widely varying regional boundaries. If anyone knows the history of
these various regions, please let me know.
Gov. Chris Gregoire yesterday announced a reorganization of the
state’s natural resource agencies. While consolidation of entire
agencies was taken off the table, plans are moving forward to
consolidate the regions and possibly regional offices of multiple
agencies. See my story in
today’s Kitsap Sun.
We’ll talk more about the new Natural Resources Cabinet and
other elements of the reorganization in the future. For now, take a
look at the regional boundaries for our three major resource
Department of Ecology: Kitsap County is in the
Region, along with King, Snohomish, Skagit, Whatcom, Island and
San Juan counties. The regional office is located in Bellevue.
Department of Fish and Wildlife: Kitsap County
is in Region 6,
along with Pierce, Thurston, Mason, Jefferson, Clallam, Grays
Harbor and Pacific counties. The regional headquarters is in
Montesano, on the way to the Pacific Ocean.
Department of Natural Resources: Kitsap County
is in the South
Puget Sound Region, along with King, Pierce and Mason counties
and portions of Snohomish and Lewis counties. The headquarters is
in Enumclaw, northwest of Mount Rainier.
It won’t be as easy as one might think to fight tradition and
create a new uniform set of regions for all three agencies. But
times have changed, and these particular regions may not work as
well as when they were originally set up. I’m fairly certain that
agency heads will start with agreed principles for setting the
boundaries, considering population, travel time, ecological
functions and other things.
I like the idea of creating regional headquarters in the same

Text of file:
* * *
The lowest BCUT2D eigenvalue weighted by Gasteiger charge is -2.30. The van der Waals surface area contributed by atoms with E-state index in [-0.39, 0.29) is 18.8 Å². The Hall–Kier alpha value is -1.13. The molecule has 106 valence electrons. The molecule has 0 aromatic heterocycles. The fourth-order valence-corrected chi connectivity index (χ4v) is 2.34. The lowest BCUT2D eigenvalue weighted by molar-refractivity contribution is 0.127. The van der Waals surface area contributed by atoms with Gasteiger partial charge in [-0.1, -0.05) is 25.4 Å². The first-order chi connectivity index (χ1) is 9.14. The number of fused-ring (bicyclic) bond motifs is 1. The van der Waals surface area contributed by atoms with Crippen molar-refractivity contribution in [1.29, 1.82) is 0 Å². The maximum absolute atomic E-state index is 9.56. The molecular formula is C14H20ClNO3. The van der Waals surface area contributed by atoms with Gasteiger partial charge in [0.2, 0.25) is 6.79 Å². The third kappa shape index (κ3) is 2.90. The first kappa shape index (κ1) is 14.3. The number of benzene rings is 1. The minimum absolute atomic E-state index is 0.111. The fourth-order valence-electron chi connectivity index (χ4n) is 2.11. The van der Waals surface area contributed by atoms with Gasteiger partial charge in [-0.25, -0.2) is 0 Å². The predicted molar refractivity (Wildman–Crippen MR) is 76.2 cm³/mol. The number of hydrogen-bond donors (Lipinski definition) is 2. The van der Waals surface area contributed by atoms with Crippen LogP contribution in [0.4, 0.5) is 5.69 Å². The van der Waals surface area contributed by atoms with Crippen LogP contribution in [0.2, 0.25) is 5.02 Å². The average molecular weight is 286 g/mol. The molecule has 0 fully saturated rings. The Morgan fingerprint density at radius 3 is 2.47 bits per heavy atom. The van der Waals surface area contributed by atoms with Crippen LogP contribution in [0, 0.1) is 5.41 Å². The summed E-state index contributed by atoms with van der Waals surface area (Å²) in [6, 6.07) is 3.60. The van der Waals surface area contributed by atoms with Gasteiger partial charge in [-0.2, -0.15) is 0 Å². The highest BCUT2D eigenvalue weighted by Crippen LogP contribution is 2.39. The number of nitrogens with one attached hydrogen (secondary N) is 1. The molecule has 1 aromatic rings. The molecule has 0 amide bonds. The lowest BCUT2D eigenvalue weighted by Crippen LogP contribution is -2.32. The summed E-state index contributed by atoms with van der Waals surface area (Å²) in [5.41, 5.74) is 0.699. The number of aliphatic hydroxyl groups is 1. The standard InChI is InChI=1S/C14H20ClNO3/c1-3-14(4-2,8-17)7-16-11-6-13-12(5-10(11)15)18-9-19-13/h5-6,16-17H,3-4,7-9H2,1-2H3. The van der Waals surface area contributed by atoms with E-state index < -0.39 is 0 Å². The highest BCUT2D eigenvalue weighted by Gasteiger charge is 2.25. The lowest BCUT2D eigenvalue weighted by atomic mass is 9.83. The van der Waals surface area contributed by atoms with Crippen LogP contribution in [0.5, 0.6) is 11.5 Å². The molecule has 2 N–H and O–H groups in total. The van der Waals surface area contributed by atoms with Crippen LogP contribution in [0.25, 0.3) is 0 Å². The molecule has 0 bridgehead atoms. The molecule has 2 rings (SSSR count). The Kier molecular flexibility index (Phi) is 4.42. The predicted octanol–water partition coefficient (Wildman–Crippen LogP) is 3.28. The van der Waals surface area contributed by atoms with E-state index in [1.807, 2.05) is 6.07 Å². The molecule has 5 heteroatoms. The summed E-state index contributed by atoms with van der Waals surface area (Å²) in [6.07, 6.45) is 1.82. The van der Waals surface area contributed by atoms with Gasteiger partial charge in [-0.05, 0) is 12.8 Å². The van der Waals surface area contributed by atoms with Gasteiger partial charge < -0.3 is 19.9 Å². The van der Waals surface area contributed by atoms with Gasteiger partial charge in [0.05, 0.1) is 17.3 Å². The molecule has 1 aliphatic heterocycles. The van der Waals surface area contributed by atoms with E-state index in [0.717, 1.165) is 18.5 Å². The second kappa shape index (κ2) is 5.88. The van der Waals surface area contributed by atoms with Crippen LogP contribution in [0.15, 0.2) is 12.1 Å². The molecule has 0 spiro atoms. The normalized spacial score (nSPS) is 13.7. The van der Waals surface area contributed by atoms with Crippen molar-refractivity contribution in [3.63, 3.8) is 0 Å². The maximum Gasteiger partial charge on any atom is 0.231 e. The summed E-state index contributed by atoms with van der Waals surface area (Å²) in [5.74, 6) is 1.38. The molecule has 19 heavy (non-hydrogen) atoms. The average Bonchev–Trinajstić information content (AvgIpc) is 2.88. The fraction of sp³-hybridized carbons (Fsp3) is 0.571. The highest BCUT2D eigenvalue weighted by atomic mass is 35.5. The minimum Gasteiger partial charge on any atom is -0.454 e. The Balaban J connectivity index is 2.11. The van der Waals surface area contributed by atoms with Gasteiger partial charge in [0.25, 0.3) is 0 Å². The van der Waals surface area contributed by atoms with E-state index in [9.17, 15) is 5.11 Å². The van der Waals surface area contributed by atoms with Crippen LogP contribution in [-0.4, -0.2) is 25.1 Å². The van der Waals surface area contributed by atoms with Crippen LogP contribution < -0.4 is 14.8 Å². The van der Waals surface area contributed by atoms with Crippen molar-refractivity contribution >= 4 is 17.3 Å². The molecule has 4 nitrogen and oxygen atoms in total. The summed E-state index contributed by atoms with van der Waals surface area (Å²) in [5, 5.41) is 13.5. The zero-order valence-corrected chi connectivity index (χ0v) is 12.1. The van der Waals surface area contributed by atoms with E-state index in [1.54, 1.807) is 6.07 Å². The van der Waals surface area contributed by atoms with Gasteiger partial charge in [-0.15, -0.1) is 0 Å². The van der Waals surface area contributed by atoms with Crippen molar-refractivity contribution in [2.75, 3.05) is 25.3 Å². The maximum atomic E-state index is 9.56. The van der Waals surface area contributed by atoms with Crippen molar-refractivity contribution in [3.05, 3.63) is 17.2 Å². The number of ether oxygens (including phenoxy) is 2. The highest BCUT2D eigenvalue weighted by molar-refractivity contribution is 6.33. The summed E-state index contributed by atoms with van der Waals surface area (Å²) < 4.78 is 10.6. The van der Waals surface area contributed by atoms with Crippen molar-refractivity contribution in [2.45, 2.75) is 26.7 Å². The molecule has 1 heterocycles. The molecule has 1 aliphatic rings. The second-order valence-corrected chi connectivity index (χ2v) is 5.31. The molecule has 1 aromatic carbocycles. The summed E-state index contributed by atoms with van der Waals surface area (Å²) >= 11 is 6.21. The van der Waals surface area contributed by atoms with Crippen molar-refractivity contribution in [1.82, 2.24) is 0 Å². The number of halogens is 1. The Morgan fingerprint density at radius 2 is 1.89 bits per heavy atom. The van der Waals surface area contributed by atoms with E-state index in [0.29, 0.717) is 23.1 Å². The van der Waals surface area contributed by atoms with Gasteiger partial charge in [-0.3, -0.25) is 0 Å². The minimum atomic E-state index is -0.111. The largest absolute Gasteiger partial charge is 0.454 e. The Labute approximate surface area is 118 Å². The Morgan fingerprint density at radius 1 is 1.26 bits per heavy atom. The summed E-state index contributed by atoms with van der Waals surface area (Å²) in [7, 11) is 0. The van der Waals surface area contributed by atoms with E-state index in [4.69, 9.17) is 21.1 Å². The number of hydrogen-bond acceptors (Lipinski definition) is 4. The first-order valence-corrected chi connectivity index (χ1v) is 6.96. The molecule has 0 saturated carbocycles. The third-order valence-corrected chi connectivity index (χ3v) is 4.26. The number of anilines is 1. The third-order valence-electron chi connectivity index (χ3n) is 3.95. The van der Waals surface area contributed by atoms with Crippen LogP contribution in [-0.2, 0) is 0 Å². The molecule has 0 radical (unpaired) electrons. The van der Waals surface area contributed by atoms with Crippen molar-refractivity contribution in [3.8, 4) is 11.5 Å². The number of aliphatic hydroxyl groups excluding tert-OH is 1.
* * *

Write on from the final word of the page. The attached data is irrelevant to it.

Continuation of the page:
place for all agencies, so that various staffs could work in
concert. Because of the cost of construction, the agencies might
not be housed in the same buildings at first, but putting regional
staffers in the same town or city would be a good start.
As part of an effort to rebuild Northwest populations of
endangered frogs — specifically Oregon spotted frogs — two inmates
at Cedar Creek Corrections Center near Olympia were given 80 frog
eggs with the goal of growing them into adult frogs.
The two — Harry Greer and Al Delp — not only took the job
seriously, their frogs grew larger and with a higher survival rate
than identical frogs grown by experts at Woodland Park Zoo and
The latest episode in the battle for a boat launch at Lake
Tahuyeh focuses on four fishing groups who were under the
impression that a state boat launch for kayaks and canoes was a
done deal — then the plans were canceled.
The groups feel betrayed because an official with the Washington
Department of Fish and Wildlife withdrew the application for a
permit after saying that nothing would happen until November, when
a lawsuit was scheduled for trial. See my story in
Thursday’s Kitsap Sun.
This story has had many twists and turns since 2004. Officials
with the Tahuyeh Lake Community Club also have grievances against
Fish and Wildlife officials, who they believed had agreed to
abandon plans for a boat launch and sell the lakefront
Now, it appears a lawsuit filed by the community club may go to
court. The issue: whether the state has the legal right to open the
lake to the public, by way of owning a parcel of waterfront
Comments posted to my latest story generally support the
community club’s position of keeping the public off the lake. This
seems to be a turn, since supporters of the boat launch were well
represented in previous stories.
I’ll keep the informal poll open a few more days to see if
anyone wants to add their opinions on this issue. See the right
column and vote if you have not already done so.